Russell Davis
Mt. Carroll alumnus

Monday, March 8, 2010

Are We Willing to Fight Like Animals? Open letter from David Koukal, Class of '90

Dear Fellow Shimerians,

I am a 1990 Waukegan alumnus who discovered Shimer College by complete happenstance. Shimer is where I met one of my best friends (Bill Paterson ’89) and my wife of eighteen years (Sharon Vlahovich ’89). My chance encounter with the College also led me to go on to graduate school, and I have been a teacher of philosophy for almost twenty years. It is neither an overstatement nor a cliché to say that Shimer changed and immeasurably enriched my life.

I presently teach at the University of Detroit Mercy, where I also direct the honors program. Over the ten years I have been at Detroit, I have been very active on campus, serving on several committees, including a union negotiating committee, a college mission statement committee, as well as a core revision committee and the faculty assembly.

Despite these qualifications, and the thousands of dollars my wife and I have donated to Shimer over the years, I am one of the six nominees to the board of trustees whose nominations were tabled in January 2010. Because recent events at the College have convinced me that my nomination has virtually no hope of coming before the full board for a vote any time in the near future, I want to speak frankly and openly about the situation in which the College currently finds itself.

I once spoke with Mr. Lindsay on the phone, not long after he assumed the presidency of the College. I can report that we spoke for 20-30 minutes, and that I found him to be collegial, personable and reasonable. I thoroughly enjoyed the conversation, and after hanging up, I felt reassured that the College was in good hands. Given this conversation, I cannot square the president’s recent actions with the person I spoke with on the phone some while back. But as Aristotle intimates, it is more prudent to judge someone by their actions than by their words.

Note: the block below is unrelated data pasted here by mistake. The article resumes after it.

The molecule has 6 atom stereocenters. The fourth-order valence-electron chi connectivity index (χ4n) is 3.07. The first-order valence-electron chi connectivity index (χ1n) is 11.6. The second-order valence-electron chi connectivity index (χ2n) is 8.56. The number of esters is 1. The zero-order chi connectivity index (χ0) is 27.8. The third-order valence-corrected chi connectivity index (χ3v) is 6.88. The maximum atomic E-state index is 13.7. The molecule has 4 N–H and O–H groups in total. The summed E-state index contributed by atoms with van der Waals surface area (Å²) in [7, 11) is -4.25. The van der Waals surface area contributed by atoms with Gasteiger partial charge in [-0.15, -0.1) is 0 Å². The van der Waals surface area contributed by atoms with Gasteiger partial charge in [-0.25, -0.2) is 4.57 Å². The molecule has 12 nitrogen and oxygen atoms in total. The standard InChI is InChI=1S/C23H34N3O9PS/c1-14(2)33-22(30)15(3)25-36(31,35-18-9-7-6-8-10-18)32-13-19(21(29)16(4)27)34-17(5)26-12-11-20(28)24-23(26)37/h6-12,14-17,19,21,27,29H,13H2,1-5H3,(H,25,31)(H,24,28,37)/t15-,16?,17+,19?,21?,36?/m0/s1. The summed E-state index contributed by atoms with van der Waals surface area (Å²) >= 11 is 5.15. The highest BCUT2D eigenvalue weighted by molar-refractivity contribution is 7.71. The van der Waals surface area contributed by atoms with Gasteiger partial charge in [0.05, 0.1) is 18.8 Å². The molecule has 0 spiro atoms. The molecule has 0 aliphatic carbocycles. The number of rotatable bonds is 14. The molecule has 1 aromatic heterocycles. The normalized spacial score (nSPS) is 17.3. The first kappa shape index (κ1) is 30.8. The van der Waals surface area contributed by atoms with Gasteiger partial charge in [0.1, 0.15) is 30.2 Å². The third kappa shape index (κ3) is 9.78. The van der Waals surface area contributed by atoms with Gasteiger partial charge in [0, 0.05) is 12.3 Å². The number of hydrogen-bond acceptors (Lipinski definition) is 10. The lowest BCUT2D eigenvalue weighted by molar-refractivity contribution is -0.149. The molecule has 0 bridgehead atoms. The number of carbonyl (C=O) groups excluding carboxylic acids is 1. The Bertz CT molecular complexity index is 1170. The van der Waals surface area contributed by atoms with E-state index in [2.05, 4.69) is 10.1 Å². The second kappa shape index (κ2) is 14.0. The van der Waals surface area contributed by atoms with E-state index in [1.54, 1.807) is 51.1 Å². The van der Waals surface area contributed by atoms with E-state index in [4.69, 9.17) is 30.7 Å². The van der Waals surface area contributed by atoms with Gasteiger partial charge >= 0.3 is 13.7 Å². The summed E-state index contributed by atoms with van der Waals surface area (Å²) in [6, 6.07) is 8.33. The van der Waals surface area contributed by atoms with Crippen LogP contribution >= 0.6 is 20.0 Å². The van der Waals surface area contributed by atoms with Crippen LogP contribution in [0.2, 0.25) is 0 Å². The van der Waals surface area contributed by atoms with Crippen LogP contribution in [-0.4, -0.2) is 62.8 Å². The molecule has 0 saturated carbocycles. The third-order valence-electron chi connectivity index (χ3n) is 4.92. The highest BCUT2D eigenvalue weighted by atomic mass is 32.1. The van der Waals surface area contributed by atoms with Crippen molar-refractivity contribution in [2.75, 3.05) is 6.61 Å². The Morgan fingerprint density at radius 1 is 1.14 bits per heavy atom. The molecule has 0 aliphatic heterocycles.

Putting aside for the moment the ideology with which the president and his supporters seem to want to align the College, let me focus on the genesis of the new mission statement and the immediate aftermath of its adoption by a narrow majority vote of the board of trustees.

The revision or replacement of a mission statement is a serious undertaking, no matter the educational institution. Typically, this is given over to a task force or self-study committee populated by the major stakeholders across the institution—faculty, students, administrators, alumni, trustees and staff—who *collectively* begin a deliberative process that is fraught with difficulty because it goes to refining or re-defining the very identity of the institution. It is not unusual for this process to take a year or more, especially in older, established schools. This task must be undertaken with great care, because the mission serves to unify the institution. In short, if there is a situation within academia where one wants to foster as much consensus as is humanly possible, this is it.

Unfortunately, this did not at happen at Shimer. The president offered a series of “guideposts” for revising the mission in October 2009, but did not offer his own draft of the mission until February 2010. Even then, he submitted this draft not to the relevant stakeholders but only to the board of trustees, who—three months ahead of schedule, according to the timetable Lindsay set down in his own “Overview of the Strategic Planning Process”—voted to adopt this draft by a narrow vote of 18-16, despite the manifest opposition of the vast majority of the College’s stakeholders.

Such unilateral re-definitions of a school’s mission statement simply do not happen in academia. To put it bluntly, in this instance the president failed to subscribe to standard academic good practice. Instead of engaging in a good faith dialogue with all of the College’s constituencies that would have allowed him to better acquaint himself with the community he is charged with leading, he relied solely on his narrow support among the trustees to foist his mission on the College, thereby passing up an opportunity to unify the community behind his vision for the College. Some might consider the president’s action an act of strength, but to my mind it testifies to his weakness as a leader, and suggests that he wants to establish a monopoly in the marketplace of ideas that is Shimer College.